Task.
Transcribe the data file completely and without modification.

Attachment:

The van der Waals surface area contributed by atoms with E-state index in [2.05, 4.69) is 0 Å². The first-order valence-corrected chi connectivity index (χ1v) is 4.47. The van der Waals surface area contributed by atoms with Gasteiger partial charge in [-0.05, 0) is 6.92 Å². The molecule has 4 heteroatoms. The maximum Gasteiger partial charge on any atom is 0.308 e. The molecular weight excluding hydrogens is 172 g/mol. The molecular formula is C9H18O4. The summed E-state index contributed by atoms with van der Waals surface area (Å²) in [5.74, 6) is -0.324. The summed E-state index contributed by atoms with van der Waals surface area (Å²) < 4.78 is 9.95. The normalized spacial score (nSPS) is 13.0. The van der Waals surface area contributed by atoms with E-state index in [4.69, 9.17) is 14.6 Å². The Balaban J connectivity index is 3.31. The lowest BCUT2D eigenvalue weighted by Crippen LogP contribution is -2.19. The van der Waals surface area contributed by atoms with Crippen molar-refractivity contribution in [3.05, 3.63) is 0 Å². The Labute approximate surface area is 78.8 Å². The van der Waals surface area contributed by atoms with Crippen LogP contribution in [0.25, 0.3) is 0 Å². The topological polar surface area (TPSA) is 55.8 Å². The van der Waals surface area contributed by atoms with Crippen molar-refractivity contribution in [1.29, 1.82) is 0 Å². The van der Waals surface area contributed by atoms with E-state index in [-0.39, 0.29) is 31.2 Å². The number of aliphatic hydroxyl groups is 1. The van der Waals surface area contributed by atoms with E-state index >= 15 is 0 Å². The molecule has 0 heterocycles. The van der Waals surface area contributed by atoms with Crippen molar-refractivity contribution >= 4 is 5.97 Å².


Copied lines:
The van der Waals surface area contributed by atoms with E-state index in [2.05, 4.69) is 0 Å². The first-order valence-corrected chi connectivity index (χ1v) is 4.47. The van der Waals surface area contributed by atoms with Gasteiger partial charge in [-0.05, 0) is 6.92 Å². The molecule has 4 heteroatoms. The maximum Gasteiger partial charge on any atom is 0.308 e. The molecular weight excluding hydrogens is 172 g/mol. The molecular formula is C9H18O4. The summed E-state index contributed by atoms with van der Waals surface area (Å²) in [5.74, 6) is -0.324. The summed E-state index contributed by atoms with van der Waals surface area (Å²) < 4.78 is 9.95. The normalized spacial score (nSPS) is 13.0. The van der Waals surface area contributed by atoms with E-state index in [4.69, 9.17) is 14.6 Å². The Balaban J connectivity index is 3.31. The lowest BCUT2D eigenvalue weighted by Crippen LogP contribution is -2.19. The van der Waals surface area contributed by atoms with Crippen molar-refractivity contribution in [3.05, 3.63) is 0 Å². The Labute approximate surface area is 78.8 Å². The van der Waals surface area contributed by atoms with Crippen LogP contribution in [0.25, 0.3) is 0 Å². The topological polar surface area (TPSA) is 55.8 Å². The van der Waals surface area contributed by atoms with Crippen molar-refractivity contribution in [1.29, 1.82) is 0 Å². The van der Waals surface area contributed by atoms with E-state index in [-0.39, 0.29) is 31.2 Å². The number of aliphatic hydroxyl groups is 1. The van der Waals surface area contributed by atoms with E-state index >= 15 is 0 Å². The molecule has 0 heterocycles. The van der Waals surface area contributed by atoms with Crippen molar-refractivity contribution >= 4 is 5.97 Å².